According to the book of Psalms, the length of a human life is “threescore years and ten”, which translates to seventy years in modern terms.

There are examples of people in the Old Testament who lived much longer – like Methuselah who reached the ripe old age of 969 – but we don’t know if these figures should be taken literally.

Seventy seems a reasonable age, even in modern times. Because of medical advances, better nutrition and improved living conditions, people, especially in industrialised countries, often live well into their eighties and nineties.

The Japanese currently have the highest life expectancy and the Swazis of southern Africa the lowest.

The five countries with the highest life expectancy at birth (in random order) are Singapore, Monaco, Japan, Macau and San Marino.

The oldest living person is Misao Okawa, a 115-year-old Japanese woman, and the person with the highest verified age was Jeanne Calment of France, who died in 1997 at the age of 122 years and 164 days, according to the Guinness World Records.

On average, women also live about five years longer than men, and more than 80 percent of people who live to be over 100 are women.

A cut-off point

However well we look after ourselves and however conducive our living conditions are to longevity, there seems to be a genetically determined cut-off point for the human lifespan, which is at about 115 to 120 years. Presently no one really knows why, at a certain point, our cells start deteriorating until they don’t function anymore.

Nowadays most scientists tend to agree that ageing is largely the result of damage to the molecules that form our cells. As damage progresses, our cells slowly deteriorate until our health starts to decline. Our bodies start wearing out like an old machine and eventually we die.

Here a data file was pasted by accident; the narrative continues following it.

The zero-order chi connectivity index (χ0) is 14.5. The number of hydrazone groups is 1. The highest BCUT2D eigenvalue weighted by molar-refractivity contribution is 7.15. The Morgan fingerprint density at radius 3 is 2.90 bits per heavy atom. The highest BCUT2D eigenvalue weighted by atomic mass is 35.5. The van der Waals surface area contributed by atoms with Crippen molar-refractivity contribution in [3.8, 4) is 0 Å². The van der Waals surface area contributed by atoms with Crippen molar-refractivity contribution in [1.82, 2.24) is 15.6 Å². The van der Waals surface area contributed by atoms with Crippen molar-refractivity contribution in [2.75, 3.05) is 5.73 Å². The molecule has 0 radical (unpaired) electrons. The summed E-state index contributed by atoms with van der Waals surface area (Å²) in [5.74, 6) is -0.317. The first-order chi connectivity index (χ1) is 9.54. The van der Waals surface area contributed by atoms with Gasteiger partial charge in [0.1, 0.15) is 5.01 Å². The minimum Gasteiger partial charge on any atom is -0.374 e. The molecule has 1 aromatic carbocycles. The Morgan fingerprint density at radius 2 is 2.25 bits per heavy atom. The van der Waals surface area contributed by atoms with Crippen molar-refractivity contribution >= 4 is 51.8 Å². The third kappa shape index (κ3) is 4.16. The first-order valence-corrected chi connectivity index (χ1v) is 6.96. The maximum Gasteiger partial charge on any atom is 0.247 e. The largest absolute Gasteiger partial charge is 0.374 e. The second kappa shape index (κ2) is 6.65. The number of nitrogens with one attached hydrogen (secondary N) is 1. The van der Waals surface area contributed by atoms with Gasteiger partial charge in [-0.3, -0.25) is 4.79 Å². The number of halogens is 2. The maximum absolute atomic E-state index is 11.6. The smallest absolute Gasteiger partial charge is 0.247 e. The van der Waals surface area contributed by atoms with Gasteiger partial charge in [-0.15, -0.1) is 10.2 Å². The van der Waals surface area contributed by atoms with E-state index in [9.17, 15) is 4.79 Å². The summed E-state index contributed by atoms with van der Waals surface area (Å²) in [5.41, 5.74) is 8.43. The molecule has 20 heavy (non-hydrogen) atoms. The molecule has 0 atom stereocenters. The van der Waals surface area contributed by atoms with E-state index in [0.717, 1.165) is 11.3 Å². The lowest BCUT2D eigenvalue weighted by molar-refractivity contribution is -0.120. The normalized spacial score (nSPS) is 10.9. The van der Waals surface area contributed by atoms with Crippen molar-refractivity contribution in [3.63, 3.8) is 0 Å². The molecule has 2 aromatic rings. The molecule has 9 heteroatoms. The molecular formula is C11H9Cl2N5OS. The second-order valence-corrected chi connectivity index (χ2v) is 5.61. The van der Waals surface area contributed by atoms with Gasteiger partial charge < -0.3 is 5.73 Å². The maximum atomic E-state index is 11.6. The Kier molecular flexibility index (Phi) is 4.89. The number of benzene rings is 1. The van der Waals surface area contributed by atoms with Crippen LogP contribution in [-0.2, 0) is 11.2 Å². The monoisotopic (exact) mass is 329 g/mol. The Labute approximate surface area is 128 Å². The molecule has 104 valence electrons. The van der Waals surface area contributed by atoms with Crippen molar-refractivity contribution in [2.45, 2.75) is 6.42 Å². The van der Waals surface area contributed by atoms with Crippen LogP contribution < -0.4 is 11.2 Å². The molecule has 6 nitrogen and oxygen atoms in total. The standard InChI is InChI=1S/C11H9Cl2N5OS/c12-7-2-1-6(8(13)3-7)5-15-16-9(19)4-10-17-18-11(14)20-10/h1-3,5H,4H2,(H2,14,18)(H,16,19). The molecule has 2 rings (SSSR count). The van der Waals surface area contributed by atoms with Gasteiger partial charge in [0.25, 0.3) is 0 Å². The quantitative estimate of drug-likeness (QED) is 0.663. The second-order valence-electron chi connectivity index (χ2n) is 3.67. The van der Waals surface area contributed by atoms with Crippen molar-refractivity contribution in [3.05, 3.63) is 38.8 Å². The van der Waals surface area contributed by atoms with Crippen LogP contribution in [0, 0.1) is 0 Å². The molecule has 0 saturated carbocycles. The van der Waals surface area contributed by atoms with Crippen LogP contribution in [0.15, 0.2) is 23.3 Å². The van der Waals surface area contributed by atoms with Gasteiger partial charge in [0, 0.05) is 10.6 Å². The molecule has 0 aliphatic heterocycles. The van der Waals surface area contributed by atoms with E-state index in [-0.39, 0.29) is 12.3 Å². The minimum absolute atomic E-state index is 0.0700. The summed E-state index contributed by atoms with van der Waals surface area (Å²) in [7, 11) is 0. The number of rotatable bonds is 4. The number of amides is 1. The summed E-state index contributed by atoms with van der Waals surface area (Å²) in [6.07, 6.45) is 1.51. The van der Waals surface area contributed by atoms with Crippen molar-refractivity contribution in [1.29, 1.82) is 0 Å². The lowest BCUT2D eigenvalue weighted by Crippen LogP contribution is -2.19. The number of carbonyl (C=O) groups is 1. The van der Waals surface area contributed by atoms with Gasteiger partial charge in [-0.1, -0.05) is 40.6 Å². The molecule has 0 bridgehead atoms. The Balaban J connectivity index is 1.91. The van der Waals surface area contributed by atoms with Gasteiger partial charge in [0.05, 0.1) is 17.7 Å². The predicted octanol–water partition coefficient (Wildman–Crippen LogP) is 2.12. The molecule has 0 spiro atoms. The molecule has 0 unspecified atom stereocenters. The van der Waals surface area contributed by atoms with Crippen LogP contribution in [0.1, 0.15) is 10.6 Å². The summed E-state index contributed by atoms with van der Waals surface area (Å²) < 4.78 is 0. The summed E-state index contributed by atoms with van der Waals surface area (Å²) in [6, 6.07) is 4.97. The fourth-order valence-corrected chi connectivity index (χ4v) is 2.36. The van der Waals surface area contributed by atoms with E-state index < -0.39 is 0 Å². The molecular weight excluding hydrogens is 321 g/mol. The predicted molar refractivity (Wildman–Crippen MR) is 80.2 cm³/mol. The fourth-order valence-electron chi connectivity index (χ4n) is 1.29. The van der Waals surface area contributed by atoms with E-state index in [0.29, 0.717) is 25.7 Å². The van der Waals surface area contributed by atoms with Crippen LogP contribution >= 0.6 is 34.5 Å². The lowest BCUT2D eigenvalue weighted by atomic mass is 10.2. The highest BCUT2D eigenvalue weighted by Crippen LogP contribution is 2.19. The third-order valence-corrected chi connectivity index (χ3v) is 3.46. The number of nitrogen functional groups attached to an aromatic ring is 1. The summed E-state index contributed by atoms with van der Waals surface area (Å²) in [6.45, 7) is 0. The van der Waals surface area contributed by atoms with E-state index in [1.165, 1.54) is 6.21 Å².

This deterioration of our cells may be caused internally by accumulating errors in the DNA copying process, as well as externally by factors like nutrition, sunlight and cigarette smoke.

Telomeres

Another reason why our cells don’t carry on replicating forever may lie with so-called telomeres. A telomere is essentially a section of DNA at the end of a chromosome which protects it from deterioration.

Telomeres have been compared to the aglets of shoelaces that prevent the ends from fraying. As we age, the telomeres get shorter, limiting the number of DNA divisions – which might be responsible for limiting our lifespan. Telomere shortening is undoubtedly involved with ageing, but we don’t know if the shortening of telomeres is a cause of ageing, or just a symptom of the process.

The shortening of telomeres and the subsequent death of cells may however not be inevitable. In the 1980s an enzyme telomerase was discovered. Telomerase protects the tips of telomeres and can be reactivated.

Studies done on mice indicate that replacing this enzyme can restore health and vigour, which suggests that increasing telomerase in humans could be a step in the direction of the fountain of youth. A possible downside, though, is that telomerase could encourage the growth of cancer in the human body.

Finding the secret of everlasting life, or at least a considerably longer life, is probably not as simple as boosting telomerase production, but it has the potential of one day altering the biochemistry of ageing. Until such time, we’ll have to find less dramatic ways of extending our “threescore and ten”.

There is hope

Left to our own devices, there’s a lot we can do. We all know that eating correctly, reducing stress, not smoking and having loving, secure relationships can help us to live longer, healthier lives, but getting the formula just right can be quite tricky.

It might be useful to take a look at some groups of people who are known for their health and longevity. National Geographic writer and explorer, Dan Buettner, who studies the world’s longest-lived peoples, calls these areas where these people live “Blue Zones”.

According to the New York Times they have the following in common:

  • An environment that encourages a healthy diet and plenty of exercise
  • Healthy relationships with other people and good psychological health
  • Looking after gardens
  • Having a spirit of cooperation
  • Easily accessible public health
  • Being valued as seniors by their families and communities